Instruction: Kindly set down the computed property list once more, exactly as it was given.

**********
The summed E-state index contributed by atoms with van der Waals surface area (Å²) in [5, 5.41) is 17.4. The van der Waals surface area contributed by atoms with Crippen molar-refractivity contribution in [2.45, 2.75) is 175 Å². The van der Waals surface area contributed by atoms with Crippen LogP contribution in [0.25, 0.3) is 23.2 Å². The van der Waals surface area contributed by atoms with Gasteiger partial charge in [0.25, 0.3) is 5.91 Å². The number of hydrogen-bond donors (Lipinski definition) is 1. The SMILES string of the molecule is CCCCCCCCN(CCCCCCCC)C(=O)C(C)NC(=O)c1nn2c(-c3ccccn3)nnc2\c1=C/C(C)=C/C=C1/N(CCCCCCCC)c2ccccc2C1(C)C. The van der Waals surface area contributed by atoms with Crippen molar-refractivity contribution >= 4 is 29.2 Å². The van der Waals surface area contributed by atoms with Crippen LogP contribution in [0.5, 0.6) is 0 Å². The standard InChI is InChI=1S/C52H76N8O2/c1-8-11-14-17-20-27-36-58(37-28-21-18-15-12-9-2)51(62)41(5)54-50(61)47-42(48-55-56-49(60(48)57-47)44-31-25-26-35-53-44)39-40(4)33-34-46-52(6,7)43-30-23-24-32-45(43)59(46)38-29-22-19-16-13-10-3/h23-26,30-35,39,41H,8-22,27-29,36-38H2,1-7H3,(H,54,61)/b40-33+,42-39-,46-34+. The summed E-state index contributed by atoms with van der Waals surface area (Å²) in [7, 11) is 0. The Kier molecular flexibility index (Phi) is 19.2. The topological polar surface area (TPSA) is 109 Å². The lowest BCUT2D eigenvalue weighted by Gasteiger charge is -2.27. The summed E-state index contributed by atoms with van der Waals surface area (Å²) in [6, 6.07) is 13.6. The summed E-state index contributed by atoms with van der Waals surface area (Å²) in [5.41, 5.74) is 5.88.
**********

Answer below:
The summed E-state index contributed by atoms with van der Waals surface area (Å²) in [5, 5.41) is 17.4. The van der Waals surface area contributed by atoms with Crippen molar-refractivity contribution in [2.45, 2.75) is 175 Å². The van der Waals surface area contributed by atoms with Crippen LogP contribution in [0.25, 0.3) is 23.2 Å². The van der Waals surface area contributed by atoms with Gasteiger partial charge in [0.25, 0.3) is 5.91 Å². The number of hydrogen-bond donors (Lipinski definition) is 1. The SMILES string of the molecule is CCCCCCCCN(CCCCCCCC)C(=O)C(C)NC(=O)c1nn2c(-c3ccccn3)nnc2\c1=C/C(C)=C/C=C1/N(CCCCCCCC)c2ccccc2C1(C)C. The van der Waals surface area contributed by atoms with Crippen molar-refractivity contribution >= 4 is 29.2 Å². The van der Waals surface area contributed by atoms with Crippen LogP contribution in [0.5, 0.6) is 0 Å². The standard InChI is InChI=1S/C52H76N8O2/c1-8-11-14-17-20-27-36-58(37-28-21-18-15-12-9-2)51(62)41(5)54-50(61)47-42(48-55-56-49(60(48)57-47)44-31-25-26-35-53-44)39-40(4)33-34-46-52(6,7)43-30-23-24-32-45(43)59(46)38-29-22-19-16-13-10-3/h23-26,30-35,39,41H,8-22,27-29,36-38H2,1-7H3,(H,54,61)/b40-33+,42-39-,46-34+. The summed E-state index contributed by atoms with van der Waals surface area (Å²) in [7, 11) is 0. The Kier molecular flexibility index (Phi) is 19.2. The topological polar surface area (TPSA) is 109 Å². The lowest BCUT2D eigenvalue weighted by Gasteiger charge is -2.27. The summed E-state index contributed by atoms with van der Waals surface area (Å²) in [6, 6.07) is 13.6. The summed E-state index contributed by atoms with van der Waals surface area (Å²) in [5.41, 5.74) is 5.88.